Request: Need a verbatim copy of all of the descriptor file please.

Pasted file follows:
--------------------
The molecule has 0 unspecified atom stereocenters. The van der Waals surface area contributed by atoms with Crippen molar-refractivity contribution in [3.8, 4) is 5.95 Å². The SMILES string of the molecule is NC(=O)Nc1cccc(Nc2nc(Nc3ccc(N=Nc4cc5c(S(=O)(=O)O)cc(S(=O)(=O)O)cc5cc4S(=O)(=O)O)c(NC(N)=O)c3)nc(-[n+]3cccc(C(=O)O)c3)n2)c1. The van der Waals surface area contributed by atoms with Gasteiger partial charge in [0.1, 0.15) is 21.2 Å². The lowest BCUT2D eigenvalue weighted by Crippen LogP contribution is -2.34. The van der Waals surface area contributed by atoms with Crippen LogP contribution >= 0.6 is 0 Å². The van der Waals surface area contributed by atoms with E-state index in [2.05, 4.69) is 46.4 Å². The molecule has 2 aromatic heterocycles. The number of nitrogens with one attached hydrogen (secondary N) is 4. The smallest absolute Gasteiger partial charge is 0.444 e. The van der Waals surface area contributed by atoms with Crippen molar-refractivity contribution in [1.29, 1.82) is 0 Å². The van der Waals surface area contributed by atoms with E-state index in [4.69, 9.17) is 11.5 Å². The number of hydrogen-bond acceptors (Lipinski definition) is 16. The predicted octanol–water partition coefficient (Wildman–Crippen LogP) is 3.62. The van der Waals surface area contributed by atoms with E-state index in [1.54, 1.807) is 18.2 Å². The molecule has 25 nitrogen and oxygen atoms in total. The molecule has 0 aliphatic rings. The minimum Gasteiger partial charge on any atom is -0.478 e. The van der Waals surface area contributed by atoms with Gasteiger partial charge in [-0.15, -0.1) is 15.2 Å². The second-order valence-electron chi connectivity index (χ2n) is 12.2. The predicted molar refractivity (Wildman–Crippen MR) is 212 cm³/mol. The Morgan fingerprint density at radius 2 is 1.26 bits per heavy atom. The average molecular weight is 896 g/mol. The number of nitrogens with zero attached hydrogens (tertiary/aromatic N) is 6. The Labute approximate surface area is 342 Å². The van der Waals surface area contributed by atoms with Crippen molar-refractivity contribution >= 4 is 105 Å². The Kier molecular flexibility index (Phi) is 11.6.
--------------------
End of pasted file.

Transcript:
The molecule has 0 unspecified atom stereocenters. The van der Waals surface area contributed by atoms with Crippen molar-refractivity contribution in [3.8, 4) is 5.95 Å². The SMILES string of the molecule is NC(=O)Nc1cccc(Nc2nc(Nc3ccc(N=Nc4cc5c(S(=O)(=O)O)cc(S(=O)(=O)O)cc5cc4S(=O)(=O)O)c(NC(N)=O)c3)nc(-[n+]3cccc(C(=O)O)c3)n2)c1. The van der Waals surface area contributed by atoms with Gasteiger partial charge in [0.1, 0.15) is 21.2 Å². The lowest BCUT2D eigenvalue weighted by Crippen LogP contribution is -2.34. The van der Waals surface area contributed by atoms with Crippen LogP contribution >= 0.6 is 0 Å². The van der Waals surface area contributed by atoms with E-state index in [2.05, 4.69) is 46.4 Å². The molecule has 2 aromatic heterocycles. The number of nitrogens with one attached hydrogen (secondary N) is 4. The smallest absolute Gasteiger partial charge is 0.444 e. The van der Waals surface area contributed by atoms with Crippen molar-refractivity contribution in [1.29, 1.82) is 0 Å². The van der Waals surface area contributed by atoms with E-state index in [4.69, 9.17) is 11.5 Å². The number of hydrogen-bond acceptors (Lipinski definition) is 16. The predicted octanol–water partition coefficient (Wildman–Crippen LogP) is 3.62. The van der Waals surface area contributed by atoms with E-state index in [1.54, 1.807) is 18.2 Å². The molecule has 25 nitrogen and oxygen atoms in total. The molecule has 0 aliphatic rings. The minimum Gasteiger partial charge on any atom is -0.478 e. The van der Waals surface area contributed by atoms with Gasteiger partial charge in [-0.15, -0.1) is 15.2 Å². The second-order valence-electron chi connectivity index (χ2n) is 12.2. The predicted molar refractivity (Wildman–Crippen MR) is 212 cm³/mol. The Morgan fingerprint density at radius 2 is 1.26 bits per heavy atom. The average molecular weight is 896 g/mol. The number of nitrogens with zero attached hydrogens (tertiary/aromatic N) is 6. The Labute approximate surface area is 342 Å². The van der Waals surface area contributed by atoms with Crippen molar-refractivity contribution >= 4 is 105 Å². The Kier molecular flexibility index (Phi) is 11.6.